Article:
On the first day of being reopen, he had dozens of members return, as well as 11 new memberships, and he said many of the clientele have lost strength and gained weight, “which is a public health risk in itself.” He added that physical fitness is essential to living healthy lives, especially in times of stress.
Tate holds a degree in Exercise Science from California University (Cal U) in Pennsylvania. He also holds a National Academy of Sports Medicine (NASM) certificate that qualifies him to give personal training and nutritional coaching.
“Doing what I do, personal training, is kind of like being a therapist for an hour. We have lots of members on medication for depression or anxiety, and a workout is kind of like meditation to them. When they can’t do it for extended periods of time, it takes a toll on mental health. If you know the psychology of fitness, which I’ve done this since 2008, managed larger gyms and worked with thousands of people, and have had my own gym since 2015- people have self-image issues, or body dysmorphia, and leading up to summer, it can really make people uncomfortable and it messes with their self-esteem. It causes a trickle effect on mental health,” he said.
Tate said he’s fine to be the first in the county, and he hopes other business owners feel encouraged and emboldened by his actions. “You took a risk when you opened your business, you had a lot to lose when you opened, and you have to take the risk here and bite the bullet. The bills are still due, you have no income and nothing to lose. If the state wants to attack us, they’ll have to attack a lot of us, and they can’t get everyone. If you look at the percentage of small businesses that will never reopen, what else are we supposed to do? Are they going to take our licenses away, from 60 percent of businesses that have been pushed to the edge? I’m calling his bluff. Pritzker was a business owner himself- he knows this is unsustainable,” he said.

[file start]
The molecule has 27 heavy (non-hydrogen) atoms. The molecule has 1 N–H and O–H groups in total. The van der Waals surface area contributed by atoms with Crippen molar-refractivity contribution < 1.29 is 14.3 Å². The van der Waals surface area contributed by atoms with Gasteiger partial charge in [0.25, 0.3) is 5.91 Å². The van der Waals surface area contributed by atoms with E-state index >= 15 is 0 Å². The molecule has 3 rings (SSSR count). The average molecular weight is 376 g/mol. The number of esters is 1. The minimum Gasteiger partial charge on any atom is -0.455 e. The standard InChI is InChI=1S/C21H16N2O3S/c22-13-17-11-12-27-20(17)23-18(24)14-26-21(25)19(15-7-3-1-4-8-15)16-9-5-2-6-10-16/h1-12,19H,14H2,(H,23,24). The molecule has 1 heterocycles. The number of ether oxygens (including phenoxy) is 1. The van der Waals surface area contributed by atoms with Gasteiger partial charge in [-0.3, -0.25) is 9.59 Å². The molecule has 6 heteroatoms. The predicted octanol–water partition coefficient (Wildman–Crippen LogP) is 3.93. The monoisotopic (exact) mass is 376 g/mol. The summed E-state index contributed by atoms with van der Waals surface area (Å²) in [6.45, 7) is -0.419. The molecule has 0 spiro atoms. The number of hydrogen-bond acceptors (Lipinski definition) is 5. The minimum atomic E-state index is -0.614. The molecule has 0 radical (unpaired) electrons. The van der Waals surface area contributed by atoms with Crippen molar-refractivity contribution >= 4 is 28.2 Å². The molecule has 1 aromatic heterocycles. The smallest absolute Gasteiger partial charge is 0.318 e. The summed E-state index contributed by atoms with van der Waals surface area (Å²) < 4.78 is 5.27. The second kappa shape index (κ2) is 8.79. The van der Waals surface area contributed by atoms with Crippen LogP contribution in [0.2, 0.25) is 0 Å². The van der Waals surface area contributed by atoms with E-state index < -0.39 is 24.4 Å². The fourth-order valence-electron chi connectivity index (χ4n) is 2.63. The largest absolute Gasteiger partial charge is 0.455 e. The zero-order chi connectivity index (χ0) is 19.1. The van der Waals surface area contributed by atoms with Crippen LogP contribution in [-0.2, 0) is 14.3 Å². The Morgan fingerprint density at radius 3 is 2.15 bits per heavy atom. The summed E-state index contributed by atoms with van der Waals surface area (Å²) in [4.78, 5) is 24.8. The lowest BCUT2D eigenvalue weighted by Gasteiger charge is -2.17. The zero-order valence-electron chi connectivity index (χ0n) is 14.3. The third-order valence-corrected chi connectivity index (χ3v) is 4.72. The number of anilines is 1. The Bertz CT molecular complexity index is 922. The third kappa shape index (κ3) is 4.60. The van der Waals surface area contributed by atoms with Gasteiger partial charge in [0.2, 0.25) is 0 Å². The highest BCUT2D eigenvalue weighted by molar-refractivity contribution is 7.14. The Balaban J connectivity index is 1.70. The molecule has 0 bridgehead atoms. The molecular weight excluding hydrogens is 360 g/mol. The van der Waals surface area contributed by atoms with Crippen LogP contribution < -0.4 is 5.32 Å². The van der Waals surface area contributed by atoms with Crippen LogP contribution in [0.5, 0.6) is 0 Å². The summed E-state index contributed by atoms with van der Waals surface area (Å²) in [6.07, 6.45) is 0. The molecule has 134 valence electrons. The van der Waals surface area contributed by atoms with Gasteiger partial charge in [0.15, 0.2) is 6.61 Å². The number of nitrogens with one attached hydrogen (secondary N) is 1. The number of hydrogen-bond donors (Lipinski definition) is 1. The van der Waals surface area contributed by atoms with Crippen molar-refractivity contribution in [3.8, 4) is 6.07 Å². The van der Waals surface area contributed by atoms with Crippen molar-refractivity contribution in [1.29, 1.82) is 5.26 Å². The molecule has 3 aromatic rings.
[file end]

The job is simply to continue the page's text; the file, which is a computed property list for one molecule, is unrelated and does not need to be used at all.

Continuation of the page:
Tate was served on Monday by St. Clair County with a copy of the Governor’s order, but he was not told to close. “When you see what Tom has to say and the reasons behind it, I’m not scared an ounce bout what he can do. If somehow I was to lose, the state should be fearful, because it means that our state statutes and constitution have no meaning for citizens,” he said.
He continued “The government is telling you as a citizen that you’re too dumb to take precautions for yourself. It’s like being grounded for something you haven’t done. They need to give people a chance. There’s a reason other states with less restrictions have lower numbers- it’s not the restrictions, it’s the people. I would never, whether this was in place or not, go to a nursing home where my family might be, where I could get them sick, whether it’s this virus or a regular flu season. People have to have common sense, and if you don’t have trust in people to have that, what the hell is the point of us being a free nation?”
Tate initially froze all accounts when the gym closed, and all accounts were reopened as of May 11. He is offering to freeze accounts for members that are high-risk or that are fearful of coming into the gym for themselves or family members, or he and other staff members will work to come up with at-home fitness plans. “Whichever they prefer without hesitation. I try to know my members and their needs- I want to take care of them, whatever it is they need.”
“If we don’t do something now, I’m fearful of what business bankruptcies across the state will do to our home values, our school systems,” he said, adding that with residents fleeing Illinois due to taxes nd responsibility falling on others, he fears businesses cannot continue to survive in Illinois.
To inquire about membership, visit Fit4All on Facebook or Fit4online.com, email Fit4all@outlook.com, or call (618) 808-0606.